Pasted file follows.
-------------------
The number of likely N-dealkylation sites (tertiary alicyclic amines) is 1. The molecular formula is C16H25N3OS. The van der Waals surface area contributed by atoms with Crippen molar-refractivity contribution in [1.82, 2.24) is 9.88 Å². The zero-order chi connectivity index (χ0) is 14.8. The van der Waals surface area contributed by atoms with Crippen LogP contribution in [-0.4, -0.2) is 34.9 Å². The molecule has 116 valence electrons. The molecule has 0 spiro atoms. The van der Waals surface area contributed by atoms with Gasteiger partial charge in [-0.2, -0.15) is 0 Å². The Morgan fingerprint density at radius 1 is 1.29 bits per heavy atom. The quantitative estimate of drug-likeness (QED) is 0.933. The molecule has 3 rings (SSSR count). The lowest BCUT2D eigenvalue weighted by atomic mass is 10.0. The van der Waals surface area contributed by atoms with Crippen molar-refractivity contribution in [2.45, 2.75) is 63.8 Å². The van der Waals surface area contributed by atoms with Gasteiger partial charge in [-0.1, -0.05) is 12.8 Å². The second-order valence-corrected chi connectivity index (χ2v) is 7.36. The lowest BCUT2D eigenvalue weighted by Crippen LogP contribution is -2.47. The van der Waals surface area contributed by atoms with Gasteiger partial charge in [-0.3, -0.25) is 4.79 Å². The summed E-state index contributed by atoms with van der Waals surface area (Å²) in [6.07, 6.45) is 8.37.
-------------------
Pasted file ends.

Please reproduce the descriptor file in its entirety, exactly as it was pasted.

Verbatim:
The number of likely N-dealkylation sites (tertiary alicyclic amines) is 1. The molecular formula is C16H25N3OS. The van der Waals surface area contributed by atoms with Crippen molar-refractivity contribution in [1.82, 2.24) is 9.88 Å². The zero-order chi connectivity index (χ0) is 14.8. The van der Waals surface area contributed by atoms with Crippen LogP contribution in [-0.4, -0.2) is 34.9 Å². The molecule has 116 valence electrons. The molecule has 0 spiro atoms. The van der Waals surface area contributed by atoms with Gasteiger partial charge in [-0.2, -0.15) is 0 Å². The Morgan fingerprint density at radius 1 is 1.29 bits per heavy atom. The quantitative estimate of drug-likeness (QED) is 0.933. The molecule has 3 rings (SSSR count). The lowest BCUT2D eigenvalue weighted by atomic mass is 10.0. The van der Waals surface area contributed by atoms with Crippen molar-refractivity contribution in [2.45, 2.75) is 63.8 Å². The van der Waals surface area contributed by atoms with Gasteiger partial charge in [-0.1, -0.05) is 12.8 Å². The second-order valence-corrected chi connectivity index (χ2v) is 7.36. The lowest BCUT2D eigenvalue weighted by Crippen LogP contribution is -2.47. The van der Waals surface area contributed by atoms with Gasteiger partial charge in [-0.3, -0.25) is 4.79 Å². The summed E-state index contributed by atoms with van der Waals surface area (Å²) in [6.07, 6.45) is 8.37.